Friday, January 25, 2013

A Bad Case of Stripes (The Book Nook!)

 

Happy Friday! We had a two-hour early dismissal today due to a little snow. I was excited to rush home and get some work done. I threw on my pajamas and hopped into bed with my laptop. But, before I knew it, I was feeling so sleepy. So, I ended up taking a nap. For FOUR hours. Yikes! Am I the only long-napping soul in the world? I always know how to mess up a good sleeping routine with a ridiculously long nap!

Anyway…let me stay on TASK. Ha!

This week’s featured picture book is A Bad Case of Stripes!

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Here’s a little synopsis of the book from Amazon.com, incase you’re unfamiliar with it:

“Camilla Cream loves lima beans, but she never eats them. Why? Because the other kids in her school don't like them. And Camilla Cream is very, very worried about what other people think of her. In fact, she's so worried that she's about to break out in...a bad case of stripes!”

You can find a read aloud of the book below {just click on the link}:

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This book is perfect for teaching *lots* of different skills, and is SUCH a fun read.

I recently used this as a read-aloud for teaching the visualizing strategy. My kids LOVED making visualizations while listening to the story. I had them stop at three different points and draw their visualizations. I gave them a little bag of crayons so that they could add details. It was a blast!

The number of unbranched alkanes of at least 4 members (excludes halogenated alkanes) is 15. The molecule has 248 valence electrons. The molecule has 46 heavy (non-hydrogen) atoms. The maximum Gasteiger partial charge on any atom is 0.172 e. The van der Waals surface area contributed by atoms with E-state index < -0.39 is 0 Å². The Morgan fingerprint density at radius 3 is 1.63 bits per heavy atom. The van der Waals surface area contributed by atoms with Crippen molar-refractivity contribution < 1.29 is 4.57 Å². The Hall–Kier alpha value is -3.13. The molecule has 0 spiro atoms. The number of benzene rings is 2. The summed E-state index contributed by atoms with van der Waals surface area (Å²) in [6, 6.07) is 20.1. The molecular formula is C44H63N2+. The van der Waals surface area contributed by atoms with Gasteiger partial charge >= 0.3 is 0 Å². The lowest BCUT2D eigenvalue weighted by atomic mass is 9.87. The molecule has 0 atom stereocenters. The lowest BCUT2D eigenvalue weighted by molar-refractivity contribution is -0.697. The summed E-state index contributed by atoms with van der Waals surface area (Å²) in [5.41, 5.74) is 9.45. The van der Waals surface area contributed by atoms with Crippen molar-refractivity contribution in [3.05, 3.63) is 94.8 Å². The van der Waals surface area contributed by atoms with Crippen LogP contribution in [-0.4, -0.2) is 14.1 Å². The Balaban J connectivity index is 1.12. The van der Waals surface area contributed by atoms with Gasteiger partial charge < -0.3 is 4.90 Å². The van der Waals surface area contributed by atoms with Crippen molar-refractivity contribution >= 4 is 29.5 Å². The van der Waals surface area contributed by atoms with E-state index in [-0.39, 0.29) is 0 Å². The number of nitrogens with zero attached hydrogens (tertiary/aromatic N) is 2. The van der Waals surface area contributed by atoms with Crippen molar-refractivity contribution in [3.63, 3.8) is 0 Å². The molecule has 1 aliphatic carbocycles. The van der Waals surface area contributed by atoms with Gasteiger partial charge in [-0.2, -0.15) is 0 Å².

Click here to grab the template I used:

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If you’re teaching your students all about character traits or story elements, you could do this cute idea. I was inspired by posters found here and here.

After reading the story, give each student in your class a colored strip of paper. Have them write a character trait or the problem/solution in the story. Then, tape them to the bottom of the chart as a fun interactive board.

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While I was perusing some other blogs, I found some fabulous ideas that I had to share:

This precious door is from Pencils, Glue & Tying Shoes. So cute, right? Look at those adorable little pill bottles. That would be a really fun creative writing activity. The original idea for the pill bottle is from Brooke Perry (Perspectives).

{Photo Source: Pencils, Glues, and Tying Shoes}

{Photo Source: Pencils, Glues, and Tying Shoes}

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{Photo Source: Perspectives}